Friday, 1 August 2014
Kiasu I am when it comes to my late parents and so I registered their names for the Yu Lan Ceremony at the Sitiawan Buddhist Association as well. I went yesterday afternoon for the registration. There are a few rates. Those with individual altars pay RM200 while the simple ones with their names on a slip of paper and communal offerings are priced at RM25.
Thursday, 31 July 2014
The Chapter D Cafe opened for business about a week ago. It is located across the road from Top Pet shop in Sitiawan. The decor of the place is interesting. The cafe serves pork free and alcohol free food and drinks.
Lai Yoong and I went there for lunch this afternoon. She had fried rice and orange juice. I had seafood fried beehoon with watermelon juice. Not bad. And yes, we both ordered banana split for dessert with 3 scoops of ice cream.
"Feng Shui and Evil Eye Charms — Protecting Yourself Against the Negative Intentions of Others"
by Kathryn Weber
If you’ve ever been around a negative person, someone who compliments you in a hollow way or who admires what you have with an envious stare, you know what it feels like when a person’s intentions aren’t positive.
Sometimes you may find that after you’ve left someone you feel physically bad, have a foreboding feeling, or somehow feel weakened by their presence. This person may harbor ill thoughts against you.
Many cultures and countries recognize this energy as the “Evil Eye.”
From Tibet to Greece, from Turkey to Brazil, the concept of the evil eye is the belief that someone’s envious gaze and thoughts can create negative consequences such as injury, illness, unhappiness, or loss.
In its worst form, the jealous glances cause a withering effect of the psyche and physical form.
In Aegean countries it was believed that those with green eyes could cast curses. In the Jewish custom speaking about good fortune could also draw negativity to you.
In Latin countries, the evil eye is called “mal de ojo.”
If someone is complimented, the person who is giving the compliment will often touch the person being complimented to remove the evil eye which is thought to occur because the compliment is based in envy.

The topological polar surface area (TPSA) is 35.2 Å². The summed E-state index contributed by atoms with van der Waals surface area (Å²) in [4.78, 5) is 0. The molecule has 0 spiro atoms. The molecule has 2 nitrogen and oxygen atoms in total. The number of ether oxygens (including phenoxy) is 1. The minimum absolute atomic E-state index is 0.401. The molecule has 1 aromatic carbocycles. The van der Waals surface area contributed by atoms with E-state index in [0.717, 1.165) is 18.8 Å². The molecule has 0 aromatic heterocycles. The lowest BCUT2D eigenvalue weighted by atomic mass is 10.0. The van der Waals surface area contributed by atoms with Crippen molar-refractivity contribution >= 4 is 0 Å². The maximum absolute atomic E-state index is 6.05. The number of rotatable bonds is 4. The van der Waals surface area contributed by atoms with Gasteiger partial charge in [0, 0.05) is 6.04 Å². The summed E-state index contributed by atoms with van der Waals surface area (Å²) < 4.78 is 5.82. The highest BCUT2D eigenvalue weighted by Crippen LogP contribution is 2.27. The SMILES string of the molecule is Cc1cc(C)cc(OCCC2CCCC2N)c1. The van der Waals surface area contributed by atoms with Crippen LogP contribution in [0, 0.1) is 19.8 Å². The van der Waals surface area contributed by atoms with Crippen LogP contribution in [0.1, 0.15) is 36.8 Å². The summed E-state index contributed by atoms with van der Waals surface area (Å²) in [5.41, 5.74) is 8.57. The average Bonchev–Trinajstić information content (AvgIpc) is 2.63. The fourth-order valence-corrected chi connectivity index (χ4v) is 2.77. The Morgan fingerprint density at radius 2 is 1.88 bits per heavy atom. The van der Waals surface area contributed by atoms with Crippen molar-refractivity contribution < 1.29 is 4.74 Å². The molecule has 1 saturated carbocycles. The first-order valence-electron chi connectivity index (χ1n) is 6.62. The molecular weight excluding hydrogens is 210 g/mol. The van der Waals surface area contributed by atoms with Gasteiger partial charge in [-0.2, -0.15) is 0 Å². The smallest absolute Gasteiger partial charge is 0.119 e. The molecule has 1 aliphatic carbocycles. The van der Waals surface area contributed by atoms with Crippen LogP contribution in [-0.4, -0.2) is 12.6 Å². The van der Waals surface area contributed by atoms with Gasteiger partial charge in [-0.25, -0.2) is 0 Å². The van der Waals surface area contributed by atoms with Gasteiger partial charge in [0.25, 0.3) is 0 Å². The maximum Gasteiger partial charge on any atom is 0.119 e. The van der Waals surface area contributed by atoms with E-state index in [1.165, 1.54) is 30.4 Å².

Regardless of whether you believe that someone’s negative intentions can harm you physically or emotionally, we know that we are drawn by another’s gaze.
A good example is feeling watched.
We intuitively know when someone is looking at us even when our back is turned. Knowing that, it’s not hard to understand how cultures could believe in the power of the evil eye – and of other’s thoughts.
The evil eye concept has moved into the feng shui realm and it’s common now to see the blue eye talisman displayed in Asian emporiums. Commonly called a ‘nazar’ in Turkey, the blue eye is used wherever there is a concern of jealousy and is meant to provide protection against the withering, desiccating effect of the evil eye.
Nazars are often placed at the entrance to a home, in offices, carried on your person, or worn as a charm. These are displayed to ward off the negative intentions of others who may be jealous or envious of your looks, your possessions or your relationships.
Often associated with the color blue and with fish, the nazar is associated with water because of the drawing and drying effect that the evil eye brings with it, and water’s ability to counter the withering ability of the evil eye.
In feng shui, the chi that surrounds us can be changed and influenced by those we come in contact with, so the concept of the evil eye and feng shui aren’t mutually exclusive. On the contrary, certain feng shui energies are commonly associated with the negative intentions of robbery, violence, and the lesser, but still painful injuries, of gossip, politicking, and rumor spreading.
With a difficult economy, the fear is real, whether that’s from someone who might want to rob you or your home or from someone who would make you look bad on the job to make their job more secure.
And, then, perhaps the worse person and intention of all? The person who simply delights in your misery and downfall.
If you’ve worried about the potential for theft, injury or slanderous talk, it might be worthwhile to display a nazar, the symbol that has become synonymous with protection against malicious intentions.
We ordered taufu, seafood curry, sambal petai and 3 yolk steamed eggs. The sambal petai and steamed eggs were delicious. The taufu dish was too starchy while the seafood curry was too sour.
As it is Raya time, not many stalls are open at the market and so the choice of seafood and vegetables is limited. So I had this for lunch yesterday.